There is also the added fact that in the speech of the Home Secretary in introducing this Bill it appeared that communications have passed between the Ecclesiastical Commissioners and the Government upon which it will be my business to offer some commentary and some explanation. Correspondence did pass between the Home Secretary and the Commissioners as to the concessions proposed to be made under this Bill in mitigation of the operation of Disendowment. The Bill proposes to empower the Ecclesiastical Commissioners and the Governors of Queen Anne's Bounty to make over to the Disestablished Welsh Church body a sum of £68,000 per annum, being the amount whether as interest on capital, or annuity charged on income which the Commissioners have in the past secured to Welsh Church purposes out of English resources. This provision of the Bill confers a discretion. It does not impose an obligation. It is true that the Ecclesiastical Commis- sioners and the Governors of Queen Anne's Bounty did, before the introduction of the Bill, intimate their willingness so to exercise this discretion as to effectually make over these particular resources to the Disestablished Church in Wales. But it is proposed to go further than that. The Bill invites the Ecclesiastical Commissioners and the Governors of Queen Anne's Bounty to do more than that. It seeks an object with which the Commissioners and the Governors of Queen Anne's Bounty are very much in sympathy, but it proposes a method of carrying out that object which the Commissioners and the Governors cannot approve. The good though not very logical object is that out of their future surpluses, as ascertained after allowing for existing charges, they should go on making grants to Welsh Church objects of about the same average amount as they have been giving year by year in recent times from English resources. So much for the good object.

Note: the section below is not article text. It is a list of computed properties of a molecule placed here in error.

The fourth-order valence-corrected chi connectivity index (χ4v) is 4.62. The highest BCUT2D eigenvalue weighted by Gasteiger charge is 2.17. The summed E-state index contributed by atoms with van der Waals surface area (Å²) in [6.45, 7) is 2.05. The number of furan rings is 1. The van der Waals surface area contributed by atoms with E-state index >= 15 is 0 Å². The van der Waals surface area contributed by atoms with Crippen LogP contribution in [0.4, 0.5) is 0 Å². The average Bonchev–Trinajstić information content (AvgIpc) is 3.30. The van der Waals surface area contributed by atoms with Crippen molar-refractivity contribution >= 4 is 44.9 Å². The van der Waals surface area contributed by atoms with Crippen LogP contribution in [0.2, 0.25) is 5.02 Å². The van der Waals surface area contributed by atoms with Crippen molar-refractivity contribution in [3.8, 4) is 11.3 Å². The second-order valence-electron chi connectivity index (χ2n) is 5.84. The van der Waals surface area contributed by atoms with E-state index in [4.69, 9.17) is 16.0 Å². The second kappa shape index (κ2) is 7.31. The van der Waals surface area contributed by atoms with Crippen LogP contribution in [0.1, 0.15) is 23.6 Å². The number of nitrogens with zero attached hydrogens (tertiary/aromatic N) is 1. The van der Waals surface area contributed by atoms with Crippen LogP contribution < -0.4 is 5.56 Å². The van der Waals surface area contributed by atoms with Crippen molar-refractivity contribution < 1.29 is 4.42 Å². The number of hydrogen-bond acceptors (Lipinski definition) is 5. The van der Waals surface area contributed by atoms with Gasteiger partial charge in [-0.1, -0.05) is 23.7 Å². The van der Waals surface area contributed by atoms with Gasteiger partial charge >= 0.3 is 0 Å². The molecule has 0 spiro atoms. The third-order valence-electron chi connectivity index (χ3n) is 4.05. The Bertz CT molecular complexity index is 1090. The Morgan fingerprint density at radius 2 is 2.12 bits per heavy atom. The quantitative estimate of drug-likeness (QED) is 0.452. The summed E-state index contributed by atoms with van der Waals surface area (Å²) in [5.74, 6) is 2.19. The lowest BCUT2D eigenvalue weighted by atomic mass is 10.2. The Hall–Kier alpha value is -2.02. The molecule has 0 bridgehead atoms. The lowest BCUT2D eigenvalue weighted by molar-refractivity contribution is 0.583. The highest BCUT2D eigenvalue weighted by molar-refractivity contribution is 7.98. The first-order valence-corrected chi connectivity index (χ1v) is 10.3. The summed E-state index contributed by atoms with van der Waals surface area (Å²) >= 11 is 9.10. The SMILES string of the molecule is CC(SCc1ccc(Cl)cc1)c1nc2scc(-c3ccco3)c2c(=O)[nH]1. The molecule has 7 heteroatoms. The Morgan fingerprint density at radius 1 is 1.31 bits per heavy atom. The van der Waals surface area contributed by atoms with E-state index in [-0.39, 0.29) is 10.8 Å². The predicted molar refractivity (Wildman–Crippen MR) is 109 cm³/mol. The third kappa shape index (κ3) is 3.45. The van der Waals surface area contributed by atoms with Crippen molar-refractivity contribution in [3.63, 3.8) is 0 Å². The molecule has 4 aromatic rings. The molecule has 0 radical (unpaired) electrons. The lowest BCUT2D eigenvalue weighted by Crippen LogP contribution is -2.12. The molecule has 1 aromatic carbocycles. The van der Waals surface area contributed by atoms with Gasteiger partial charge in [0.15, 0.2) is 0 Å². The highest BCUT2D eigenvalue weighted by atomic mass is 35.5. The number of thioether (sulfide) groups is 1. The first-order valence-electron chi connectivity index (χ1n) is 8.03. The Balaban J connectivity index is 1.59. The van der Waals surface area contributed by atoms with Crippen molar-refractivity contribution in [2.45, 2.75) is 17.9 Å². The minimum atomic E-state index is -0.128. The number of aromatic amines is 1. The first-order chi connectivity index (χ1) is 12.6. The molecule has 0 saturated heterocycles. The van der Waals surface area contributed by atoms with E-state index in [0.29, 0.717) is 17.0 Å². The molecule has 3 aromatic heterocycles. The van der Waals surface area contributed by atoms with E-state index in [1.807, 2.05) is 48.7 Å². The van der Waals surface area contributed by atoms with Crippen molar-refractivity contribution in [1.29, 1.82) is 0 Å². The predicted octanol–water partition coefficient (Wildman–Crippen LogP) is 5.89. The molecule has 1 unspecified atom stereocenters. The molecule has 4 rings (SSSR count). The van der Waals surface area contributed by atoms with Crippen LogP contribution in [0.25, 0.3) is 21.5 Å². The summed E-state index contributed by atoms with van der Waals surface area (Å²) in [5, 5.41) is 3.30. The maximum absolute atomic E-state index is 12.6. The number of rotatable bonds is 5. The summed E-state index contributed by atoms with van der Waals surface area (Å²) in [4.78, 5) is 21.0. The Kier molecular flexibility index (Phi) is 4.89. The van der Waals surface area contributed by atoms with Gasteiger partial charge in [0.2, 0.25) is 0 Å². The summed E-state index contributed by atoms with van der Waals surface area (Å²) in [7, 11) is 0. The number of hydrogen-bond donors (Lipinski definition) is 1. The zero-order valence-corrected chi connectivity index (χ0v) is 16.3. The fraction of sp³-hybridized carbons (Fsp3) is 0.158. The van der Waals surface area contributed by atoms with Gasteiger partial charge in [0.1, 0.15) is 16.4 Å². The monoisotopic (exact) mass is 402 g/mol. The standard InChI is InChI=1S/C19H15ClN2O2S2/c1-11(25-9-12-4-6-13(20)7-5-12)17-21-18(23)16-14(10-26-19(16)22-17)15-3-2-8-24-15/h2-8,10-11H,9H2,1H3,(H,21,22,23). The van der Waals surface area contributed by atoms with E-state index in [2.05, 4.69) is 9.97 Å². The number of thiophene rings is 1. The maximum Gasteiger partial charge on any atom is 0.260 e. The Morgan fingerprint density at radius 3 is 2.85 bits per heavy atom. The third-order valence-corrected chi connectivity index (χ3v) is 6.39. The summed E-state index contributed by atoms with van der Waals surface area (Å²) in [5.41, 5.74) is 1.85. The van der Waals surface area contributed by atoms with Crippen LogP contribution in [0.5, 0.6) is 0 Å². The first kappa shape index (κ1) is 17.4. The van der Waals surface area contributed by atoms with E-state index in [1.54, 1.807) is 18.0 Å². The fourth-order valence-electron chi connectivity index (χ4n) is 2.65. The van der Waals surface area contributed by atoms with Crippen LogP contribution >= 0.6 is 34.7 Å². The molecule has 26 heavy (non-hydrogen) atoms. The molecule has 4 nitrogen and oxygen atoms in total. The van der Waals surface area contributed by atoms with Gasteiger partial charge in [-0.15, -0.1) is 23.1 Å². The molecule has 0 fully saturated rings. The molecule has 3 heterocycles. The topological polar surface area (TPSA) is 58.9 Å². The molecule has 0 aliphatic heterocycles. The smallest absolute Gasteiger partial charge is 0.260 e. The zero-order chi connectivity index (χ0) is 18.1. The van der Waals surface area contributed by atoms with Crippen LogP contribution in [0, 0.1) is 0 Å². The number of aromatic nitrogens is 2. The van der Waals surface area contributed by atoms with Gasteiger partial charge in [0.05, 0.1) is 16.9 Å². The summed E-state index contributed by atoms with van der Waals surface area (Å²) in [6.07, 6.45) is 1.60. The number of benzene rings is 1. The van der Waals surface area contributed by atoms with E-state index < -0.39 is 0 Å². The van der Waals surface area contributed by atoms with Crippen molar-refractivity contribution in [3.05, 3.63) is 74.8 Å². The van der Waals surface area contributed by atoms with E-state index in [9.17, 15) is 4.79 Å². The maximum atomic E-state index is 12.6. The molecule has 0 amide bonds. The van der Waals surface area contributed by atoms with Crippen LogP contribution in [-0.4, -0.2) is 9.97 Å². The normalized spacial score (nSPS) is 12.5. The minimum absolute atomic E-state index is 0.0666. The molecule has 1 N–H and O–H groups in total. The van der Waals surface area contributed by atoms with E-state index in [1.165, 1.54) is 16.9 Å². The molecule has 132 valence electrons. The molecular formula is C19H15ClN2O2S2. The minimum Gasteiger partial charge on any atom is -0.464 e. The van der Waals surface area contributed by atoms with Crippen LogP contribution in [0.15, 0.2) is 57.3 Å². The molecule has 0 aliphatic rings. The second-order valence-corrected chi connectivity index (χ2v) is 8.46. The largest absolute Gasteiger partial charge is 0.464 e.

Now for the bad method which we cannot approve. It is to leave them no way of doing this except by charging their funds with a fixed perpetual annuity in favour of the Disestablished Church of the average annual amount actually given in each of the last seven years. [An HON. MEMBER: "Not exceeding."] However much we may agree with the object, we cannot approve of the method, and we have so informed the Home Secretary. We cannot approve of it because to create such an annuity would be to assume that future surpluses are going to continue to be for ever as large as they have been of late, and to make that assumption moreover in disregard of all the unfavourable influences which are likely to affect incomes from landed property, agricultural, urban or mineral. It means that unless what you do is to have the absurd result of putting the Disestablished dioceses in Wales in a preferential and safer position as compared with the undisestablished dioceses in England the Ecclesiastical Commissioners ought to charge a corresponding annuity of £280,000—ten times £28,000—in favour of the English parishes, so that they would be charging an annuity of £308,000 against a present free income of £400,000. There is only one description of such a financial operation, and that is it is not business. The Home Secretary will therefore have to agree in Committee to some other method if he is to continue to take credit for having allowed any concession to the Disestablished parishes over and above what he calls the minimum income and the supposed equivalent of the life interests not taken away. The Home Secretary has discovered by a mathematical process which I cannot and do not impugn that some 900 odd life interests in emoluments, aggregating £173,000 a year, are actuarially and logarithmically equivalent to a perpetual income of £62,000 a year. The curse of the politics of the Manchester school is, and always has been, that there is too much of trigonometry and not enough of human nature in it. Perhaps the Church would be in the position to create a perpetuity of £62,000 a year if the Church in Wales were in a position to do the one thing which in this case by the conditions supposed she cannot do, namely, to withhold, to invest, to compound, and to accumulate all those incomes for the lifetime of the persons whom by the conditions supposed these incomes exist to keep alive. The proposal is nonsense, or, rather, the calculation is one which has only to be stated to be rejected with contumely.